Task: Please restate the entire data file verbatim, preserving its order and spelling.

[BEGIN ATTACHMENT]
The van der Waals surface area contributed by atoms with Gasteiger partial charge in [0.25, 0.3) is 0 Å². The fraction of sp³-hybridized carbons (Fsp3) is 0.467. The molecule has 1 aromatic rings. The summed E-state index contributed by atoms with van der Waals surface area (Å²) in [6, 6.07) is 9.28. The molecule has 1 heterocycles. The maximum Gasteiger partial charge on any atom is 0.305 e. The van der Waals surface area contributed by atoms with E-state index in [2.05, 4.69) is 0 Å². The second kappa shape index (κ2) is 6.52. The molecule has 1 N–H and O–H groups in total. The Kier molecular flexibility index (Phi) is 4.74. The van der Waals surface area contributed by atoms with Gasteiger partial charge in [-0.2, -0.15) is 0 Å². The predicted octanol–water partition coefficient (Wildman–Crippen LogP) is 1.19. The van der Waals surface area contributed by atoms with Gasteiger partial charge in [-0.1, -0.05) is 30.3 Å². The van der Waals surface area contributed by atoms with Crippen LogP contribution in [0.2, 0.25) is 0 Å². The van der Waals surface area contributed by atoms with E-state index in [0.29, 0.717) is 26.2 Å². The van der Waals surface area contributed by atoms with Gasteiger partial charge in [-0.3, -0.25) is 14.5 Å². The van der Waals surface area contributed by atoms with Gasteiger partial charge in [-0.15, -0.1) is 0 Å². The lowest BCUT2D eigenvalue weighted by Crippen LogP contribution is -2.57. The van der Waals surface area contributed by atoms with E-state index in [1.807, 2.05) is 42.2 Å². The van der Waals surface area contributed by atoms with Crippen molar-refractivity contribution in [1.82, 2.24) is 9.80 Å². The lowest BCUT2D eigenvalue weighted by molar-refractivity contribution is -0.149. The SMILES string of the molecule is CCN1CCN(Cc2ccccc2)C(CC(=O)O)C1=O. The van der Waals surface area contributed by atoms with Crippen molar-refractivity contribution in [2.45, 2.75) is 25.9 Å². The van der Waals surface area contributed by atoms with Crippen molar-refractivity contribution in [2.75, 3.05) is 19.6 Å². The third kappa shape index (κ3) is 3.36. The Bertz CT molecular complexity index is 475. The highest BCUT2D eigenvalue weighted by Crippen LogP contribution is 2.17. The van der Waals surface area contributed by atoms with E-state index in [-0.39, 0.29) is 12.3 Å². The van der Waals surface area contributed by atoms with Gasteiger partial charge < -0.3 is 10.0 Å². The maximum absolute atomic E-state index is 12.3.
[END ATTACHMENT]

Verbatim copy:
The van der Waals surface area contributed by atoms with Gasteiger partial charge in [0.25, 0.3) is 0 Å². The fraction of sp³-hybridized carbons (Fsp3) is 0.467. The molecule has 1 aromatic rings. The summed E-state index contributed by atoms with van der Waals surface area (Å²) in [6, 6.07) is 9.28. The molecule has 1 heterocycles. The maximum Gasteiger partial charge on any atom is 0.305 e. The van der Waals surface area contributed by atoms with E-state index in [2.05, 4.69) is 0 Å². The second kappa shape index (κ2) is 6.52. The molecule has 1 N–H and O–H groups in total. The Kier molecular flexibility index (Phi) is 4.74. The van der Waals surface area contributed by atoms with Gasteiger partial charge in [-0.2, -0.15) is 0 Å². The predicted octanol–water partition coefficient (Wildman–Crippen LogP) is 1.19. The van der Waals surface area contributed by atoms with Gasteiger partial charge in [-0.1, -0.05) is 30.3 Å². The van der Waals surface area contributed by atoms with Crippen LogP contribution in [0.2, 0.25) is 0 Å². The van der Waals surface area contributed by atoms with E-state index in [0.29, 0.717) is 26.2 Å². The van der Waals surface area contributed by atoms with Gasteiger partial charge in [-0.3, -0.25) is 14.5 Å². The van der Waals surface area contributed by atoms with Gasteiger partial charge in [-0.15, -0.1) is 0 Å². The lowest BCUT2D eigenvalue weighted by Crippen LogP contribution is -2.57. The van der Waals surface area contributed by atoms with E-state index in [1.807, 2.05) is 42.2 Å². The van der Waals surface area contributed by atoms with Crippen molar-refractivity contribution in [1.82, 2.24) is 9.80 Å². The lowest BCUT2D eigenvalue weighted by molar-refractivity contribution is -0.149. The SMILES string of the molecule is CCN1CCN(Cc2ccccc2)C(CC(=O)O)C1=O. The van der Waals surface area contributed by atoms with Crippen molar-refractivity contribution in [2.45, 2.75) is 25.9 Å². The van der Waals surface area contributed by atoms with Crippen molar-refractivity contribution in [2.75, 3.05) is 19.6 Å². The third kappa shape index (κ3) is 3.36. The Bertz CT molecular complexity index is 475. The highest BCUT2D eigenvalue weighted by Crippen LogP contribution is 2.17. The van der Waals surface area contributed by atoms with E-state index in [-0.39, 0.29) is 12.3 Å². The van der Waals surface area contributed by atoms with Gasteiger partial charge < -0.3 is 10.0 Å². The maximum absolute atomic E-state index is 12.3.